When teachers lose their touch, they assume their place in the stuffy atmospherics of the seminar classroom, there endlessly to discuss ideas, the kind of ideas that never have any consequences whatsoever. Well, actually, they do have consequences, just not consequences that a non-pastoral teacher might notice or care about. A teacher assumes that if he has an immune system in a particular area (or thinks he does), then the students must all have a robust immune system also. But they don’t, and so they get all screwed up by philosophers, theologians, and movie directors that a wise pastor would not let within three miles of these malleable little brains and hearts. And here is a good litmus test. Anybody who responds to this criticism with a sentence that includes the phrase “but academic freedom” is plainly part of the problem.
Pastors care about the natural trajectory of ideas, and they care about what weaker heads are going to do with certain ideas. This is not to say that the people of God should never be taught to respond appropriately to the streams and currents out in the world. They should be. I am just saying you don’t do the live ammo exercises on the second day of boot camp. Equipping the saints to respond to error is a very different thing than introducing them to it. I have seen many instances of the latter when people thought they were doing the former. Pastors know that the very first step when it comes to a genuine “engagement with culture” is to “beware of vain philosophy” (Col. 2:8).
Pastors know that preaching drives the word deep into hearts, and it does so in a way that mere teaching cannot do. Teaching can reach the self-motivated, and that is one of the great blessings it brings. But pastors have to care for the whole flock, and that includes those who are not self-motivated. I remember one time, decades ago, visiting a large church with a “name” pastor. He preached a sermon that was exegetically sound, ably derived from the text, and so on. It was a lot of good information. But when it was over I felt like he had handed everyone in the sanctuary a spike, and entrusted us all to take it home and drive it into our own hearts. But that is not how it is supposed to work (Acts 2:37). Some people do, but most don’t. After a generation of that, when it comes to sound doctrine, things look pretty ugly.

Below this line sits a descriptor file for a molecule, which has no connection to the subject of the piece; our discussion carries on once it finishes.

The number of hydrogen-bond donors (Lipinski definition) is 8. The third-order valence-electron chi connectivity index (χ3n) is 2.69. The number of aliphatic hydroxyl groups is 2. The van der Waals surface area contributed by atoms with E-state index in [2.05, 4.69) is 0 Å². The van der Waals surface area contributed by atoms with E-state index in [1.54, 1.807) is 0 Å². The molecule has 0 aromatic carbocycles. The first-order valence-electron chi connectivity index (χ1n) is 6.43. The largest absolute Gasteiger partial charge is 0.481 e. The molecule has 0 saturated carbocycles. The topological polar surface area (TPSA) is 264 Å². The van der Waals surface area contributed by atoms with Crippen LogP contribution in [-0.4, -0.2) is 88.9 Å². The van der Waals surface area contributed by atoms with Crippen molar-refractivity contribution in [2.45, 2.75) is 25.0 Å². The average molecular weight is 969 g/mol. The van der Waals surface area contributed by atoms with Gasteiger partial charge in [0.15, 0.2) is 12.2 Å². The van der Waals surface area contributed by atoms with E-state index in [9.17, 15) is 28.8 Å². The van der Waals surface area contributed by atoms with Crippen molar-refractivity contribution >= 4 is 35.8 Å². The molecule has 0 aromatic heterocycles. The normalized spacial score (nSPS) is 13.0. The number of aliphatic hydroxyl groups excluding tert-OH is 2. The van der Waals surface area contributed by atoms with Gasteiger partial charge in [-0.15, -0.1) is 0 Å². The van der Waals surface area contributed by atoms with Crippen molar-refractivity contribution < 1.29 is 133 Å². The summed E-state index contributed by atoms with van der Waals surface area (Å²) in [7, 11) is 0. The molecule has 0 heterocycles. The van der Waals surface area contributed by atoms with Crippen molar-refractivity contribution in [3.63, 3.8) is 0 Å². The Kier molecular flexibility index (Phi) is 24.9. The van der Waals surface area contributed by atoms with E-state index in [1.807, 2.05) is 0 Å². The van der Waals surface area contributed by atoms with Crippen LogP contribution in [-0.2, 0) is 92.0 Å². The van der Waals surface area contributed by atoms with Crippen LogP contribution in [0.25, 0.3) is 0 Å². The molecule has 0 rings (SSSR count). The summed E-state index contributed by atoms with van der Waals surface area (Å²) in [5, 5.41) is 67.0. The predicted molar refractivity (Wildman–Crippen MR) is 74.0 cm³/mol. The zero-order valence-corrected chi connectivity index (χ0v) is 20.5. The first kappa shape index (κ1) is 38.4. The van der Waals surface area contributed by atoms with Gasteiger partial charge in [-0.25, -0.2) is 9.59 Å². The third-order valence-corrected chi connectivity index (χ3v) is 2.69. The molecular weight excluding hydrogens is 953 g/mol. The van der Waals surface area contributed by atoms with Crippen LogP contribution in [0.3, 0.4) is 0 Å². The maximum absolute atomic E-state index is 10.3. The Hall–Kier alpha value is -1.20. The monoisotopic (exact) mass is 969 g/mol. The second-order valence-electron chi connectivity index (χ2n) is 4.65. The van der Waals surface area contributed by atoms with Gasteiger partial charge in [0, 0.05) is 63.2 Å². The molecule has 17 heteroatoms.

Pastors believe that their task is not measured in tiny increments of time, but rather in the light of eternity. The goal is to get the people somewhere. The intention is present every man perfect in Christ. “And he gave some, apostles; and some, prophets; and some, evangelists; and some, pastors and teachers; For the perfecting of the saints, for the work of the ministry, for the edifying of the body of Christ: Till we all come in the unity of the faith, and of the knowledge of the Son of God, unto a perfect man, unto the measure of the stature of the fulness of Christ” (Eph. 4:11–13).
Pastors care about the climate control inside the greenhouse. This is one of the things that their preaching and teaching can do. It sets the tone, it sets the expectation. Preaching settles the baseline, and pastoral care seeks to make the individual applications. And by saying all this, incidentally, I am not claiming that this is something I have mastered. Far from it. But I do know that this is what the task actually is, and I do know that the question who is sufficient? is the question that pastors should hang around their necks like a garland.
Pastors want their people to die well. Pastors are concerned about how the college students are going to do when they are gone over the summer — three months is more than enough to wreck your life. Pastors pray for their people. And one of the griefs that a good pastor has is that his gifting attracts many to his ministry — more than he feels like he can be a good pastor to. But he still feels responsible for them. “Beside those things that are without, that which cometh upon me daily, the care of all the churches. Who is weak, and I am not weak? who is offended, and I burn not?” (2 Cor. 11:28–29).
I am not saying that teachers should care about all these things in exactly the same way. It is a different gift, and a different calling. Of course they should care in the sense that every believer should care, and in the sense that every officer of the church should care. But good pastors get worked up about it.
So the problem I am addressing comes when we think that the gifting of a teacher is sufficient to place a man in the office of a pastor. Good teachers care if those they teach know the lesson. Good teachers want the teaching to be clear, and remembered. But a man can be a good teacher, and still not be gifted to see all the interconnections, trajectories, consequences, temptations, and snares. Don’t blame him for not seeing it — but if he doesn’t see it, he shouldn’t be the pastor. Pastors are involved with all the stuff of life, with the wires running everywhere. They are concerned with everlasting results, and these results have to be connected to everything.
So pulpit or lectern? Both are good, and we need both. But it is terrible to confuse them, and we are desperate for a right understanding of the former.